Encourage others, always.
Remember step 3? Make sure you’re a step 3 for someone else too. Being a mentor doesn’t mean that you know all there is about the world and you certainly don’t have to be Bill Nye the Science Guy. But giving words of positive encouragement and steering people in the right direction with resources that you may have will be enough to get the wheels of curiosity turning.
Learning something new doesn’t have to mean spending a lot of money on equipment or completing a degree. It’s easier than ever to access information with videos breaking down complex concepts into easily digestible content. Sometimes all it takes is a little curiosity and hunger to learn more. So get on out and happy learning!
Do me a favor!
Pull out your mobile device, go to your favorite social media application and access your friends list or followers. How many people is it? Divide these people into three groups:
1. Who is in your close circle?
2. Who do you know by name but not much else?
3. Who do you not really know at all?
If you have about 1200 friends/followers your breakdown may look something like this. 1200 friends in list 10-20 (close circle), 100-300 (know them but very little about), 880-1090 ((don’t really know).
It is commonplace for almost everyone to have some type of social media account. Society integrates social media with every facet of our lives from food, shelter, religion, and communication. Forbes said that social media is like “attending a party”. You put your best you forward to gain popularity from the content you’re posting, getting new connections and friends from across the globe. Social Media’s intent was to connect people around the world to one another inexpensively, and quickly. As we find ourselves making connections, are we making more genuine connections or are they just a name and a face we call friend?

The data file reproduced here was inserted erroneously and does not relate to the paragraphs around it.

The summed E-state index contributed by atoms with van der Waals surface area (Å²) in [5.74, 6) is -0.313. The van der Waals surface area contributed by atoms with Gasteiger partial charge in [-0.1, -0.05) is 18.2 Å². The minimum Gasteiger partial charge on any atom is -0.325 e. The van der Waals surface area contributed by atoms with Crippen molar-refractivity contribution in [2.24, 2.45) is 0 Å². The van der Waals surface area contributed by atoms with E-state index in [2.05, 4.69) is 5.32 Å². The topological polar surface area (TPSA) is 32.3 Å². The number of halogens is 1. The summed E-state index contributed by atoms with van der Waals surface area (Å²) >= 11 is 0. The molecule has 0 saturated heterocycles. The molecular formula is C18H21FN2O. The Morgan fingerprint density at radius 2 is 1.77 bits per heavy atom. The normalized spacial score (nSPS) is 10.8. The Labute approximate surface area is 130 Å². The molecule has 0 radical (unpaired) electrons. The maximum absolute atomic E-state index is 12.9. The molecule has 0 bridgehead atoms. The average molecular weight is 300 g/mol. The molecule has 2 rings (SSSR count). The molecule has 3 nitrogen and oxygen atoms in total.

We need people in our everyday lives. People are vital to our existence. I believe that God made us dependent and dependable at the same time for others. We meet new people all the time, and we leave it at just the meeting. Social media puts meeting new people at our fingertips. I am challenging you today to take a huge leap and make them family. To many this will seem like a huge stretch, to others, this will be a piece of cake. Trust me on this. In order for us to make the world a better place for generations to come, we have to take steps together in the right direction.
Here are some ways to make the new people you meet family (once you get past the nerves):
Strike up a conversation with a random person – Establishing a common ground can only happen with the first conversation. People have so much going on in their lives. Allowing people an opportunity to unload about life can be a door to building a relationship.
Be truthful and genuine in every approach – Everything you say and do should come from the heart with the intent to learn something and share what you are willing to share. People can tell when you are being genuine. (Some may question this and I will explain why later.)\
Meet people where they are – Everyone is different. We come from different backgrounds, different experiences that shape our opinions, and different rearing. We have to approach people with a sense of empathy and flexibility. Listen to what makes them unique.
Hugs and smiles are free – There is nothing easier than sharing a smile. Smiles can change a person’s mood and even the atmosphere. Hugs require stepping out of your comfort zone when interacting with new people. Hugs can relax people and bring down the walls that we put up to keep people at a distance. Hugs and smiles cost nothing to give but can be the world to the receiver. Think about the many Free Hug campaigns we have seen in the last few years. A Christian clothing company did one in DC and garnered positive results. People stop to say thanks, and several even returned for another hug.